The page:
Five Things to Do if You're Broke but You Love Cars

Car season is around the corner, so most of us are busy planning car-related things to do this summer. Parts are being bought, cars are getting built, and schedules are getting filled. The problem though, is that all of that costs money. Here’s a question that I get a lot: what do you do if you love cars, but you’re broke? Broke car people­, here is the answer you’ve been waiting for.

Disclaimer: This is DriverMod; we like driving. On that note, I’ve omitted things like “build a budget show car.” If that’s your thing, I encourage you to do it. Also, if you hit up the racetrack and put your $60,000 Corvette into a wall, don’t sue me.

“I have $2000 to spend on car stuff!”

1) Hit up the racetrack

Pick up a set of sticky tires and wheels, (~$1000), track rated brake pads and brake fluid (~$200) and save the rest of your money for gas and track day entry fees ($80-$200 depending on where you go). It doesn’t matter whether you’re driving a Corolla or a 240sx, you’ll be hard-pressed not to have a fun time. Don’t worry about being fast; everybody is slow when they start off no matter what they’re driving. Talk to people, ride along with other drivers and get advice. In short – focus on learning. Keep track of lap times using an app like Harry’s Lap Timer and race against yourself, not the people around you. It’s highly recommended that you bring someone who knows what they’re doing to show you the ropes. Rolling onto a racetrack without a proper introduction or coaching is a bad idea. 

I suggest picking up a set of sticky tires from the start, because factory tires don’t last on the track. Stickier 200tw tires are designed to deal with heat. Factory brake pads are prone to fade (i.e. getting so hot they stop working well), and you’ll likely boil factory brake fluid quickly. You could take frequent breaks to keep your brakes cool, but where’s the fun in that?

Also, this was written under the assumption that you drive something with small tires. $1000 won’t go very far when buying tires for a C6 Corvette.

2) Rally Cross

The chances of breaking a wheel, bending wheel hubs and cracking an oil pan is substantially higher at a rally cross than it is at the racetrack. That being said, I’ve known rallyists that have rally crossed in their daily driver for years without doing any real damage. A set of dedicated gravel tires new will cost around $1200, and are anywhere from $20-$100 a tire in the used market. I spoke to a rallyist who found a set of six gravel tires (two spares ) on wheels for $1200. Winter rally tires usually cost more, simply because they're less popular. A quality skid plate will usually run you $200 - $300, though if you find some sheet metal and get creative, you can fabricate you own for a lot less. That leaves you some leftover cash to pay for event fees ($80-$100 per event), gas, and any damage that you might do. You could go on factory tires but you’ll just be more likely to get stuck and require assistance. Also, going to a winter rallycross with a RWD, open-differential equipped car is a bad idea (we tried).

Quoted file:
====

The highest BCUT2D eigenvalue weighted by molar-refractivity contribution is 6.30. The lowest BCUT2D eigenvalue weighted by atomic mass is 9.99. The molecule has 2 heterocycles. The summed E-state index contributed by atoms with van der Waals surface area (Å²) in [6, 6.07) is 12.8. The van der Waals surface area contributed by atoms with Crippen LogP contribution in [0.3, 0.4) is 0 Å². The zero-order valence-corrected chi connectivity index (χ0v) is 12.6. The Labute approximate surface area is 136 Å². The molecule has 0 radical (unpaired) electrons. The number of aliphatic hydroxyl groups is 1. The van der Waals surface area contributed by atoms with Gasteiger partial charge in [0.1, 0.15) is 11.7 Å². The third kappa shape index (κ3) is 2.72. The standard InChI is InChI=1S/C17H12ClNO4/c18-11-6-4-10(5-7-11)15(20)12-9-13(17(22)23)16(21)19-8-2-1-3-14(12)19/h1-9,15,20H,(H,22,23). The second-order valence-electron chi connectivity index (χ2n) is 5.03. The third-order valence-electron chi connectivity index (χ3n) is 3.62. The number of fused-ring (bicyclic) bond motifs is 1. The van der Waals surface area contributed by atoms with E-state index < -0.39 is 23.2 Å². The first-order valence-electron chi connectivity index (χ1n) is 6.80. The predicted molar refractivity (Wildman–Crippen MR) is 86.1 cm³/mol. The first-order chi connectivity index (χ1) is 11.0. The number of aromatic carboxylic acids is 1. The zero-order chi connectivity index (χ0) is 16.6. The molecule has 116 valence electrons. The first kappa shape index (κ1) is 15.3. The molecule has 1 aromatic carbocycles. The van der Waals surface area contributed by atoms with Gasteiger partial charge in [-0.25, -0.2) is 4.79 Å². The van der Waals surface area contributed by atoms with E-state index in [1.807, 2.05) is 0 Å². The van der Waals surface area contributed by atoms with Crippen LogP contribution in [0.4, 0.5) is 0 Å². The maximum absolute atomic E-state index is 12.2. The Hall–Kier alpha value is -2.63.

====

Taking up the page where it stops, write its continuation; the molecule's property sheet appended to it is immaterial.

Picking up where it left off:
“I have $1000 to spend on car stuff!”

3) Try an autocross

I’ve already written an entire article on why you should try autocross, but here’s the gist of it: It’s cheap. One autocross event will cost you around $40 and you won’t burn more than a quarter tank of gas. It’s less abusive so you won’t be boiling brake fluid, fading brake pads, or burning through tires like you would at the track. Also, you’re less likely to make a mistake and end up in a wall.  It’s without a doubt the cheapest way to learn how to drive fast.

4) Try drag racing

Head down to your local drag strip, and lay down the fastest quarter mile time you can muster. Attending a “Test and Tune” at the Toronto Motorsports Park will cost you $30 or $40 (Fridays or weekends respectively), and will give you between four and six hours of quarter-mile fun. Launching a car over and over again puts abnormal stress on the drivetrain, but the same can be said about launching at an autocross. Being a mechanic’s sport, drag racing is a gate-way drug to modifying your car (which can get expensive quickly). But, if you stay stock or stick to small, affordable mods, it’s a cheap way to go fast.

5) Make friends, attend events, go on cruises

Have you always wanted to take on the mighty Tail of Dragon, or some massive far away car event? Plan an epic road trip with your car buddies and make it happen. Don’t have any car buddies? Make some. Join Facebook groups, get acquainted with the “cars sub-reddit,” or do it the old fashioned way. That guy you work with who’s into cars? Talk to him. Find out about local events like car meets and make more car friends. Next thing you know 90% of who you talk to will be car obsessed as well, and you’ll have car related plans every weekend.

Most events are $20 or less. Formula Drift Canada is coming to Sunset Speedway on June 25th 2016, and CSCS has released the schedule for it’ a massive drift/time attack/show and shine event that takes place at racetracks all across Ontario. The Facebook group #TORONTOCARSPOTTING is hosting a massive car show on May 1st, 2016. The car show giant Ertefa is expected to announce their annual car show, and possibly another meet. These are just four out of a thousand possible events out there talk to people and figure out what’s out there.

Photo: Tyler Mendes, GTA Motor Shots

Note: We’re currently working on a comprehensive schedule full of Ontario events that should be up soon.

“I have $50 to spend on car stuff!”

Those friends I talked about earlier, find someone who lives near you and car pool with them. Chances are that $50 will won’t buy you much gas. Attend the events/cruises/meets I spoke about earlier. Car people are super friendly, so take a leap of faith and ask for help when you need it.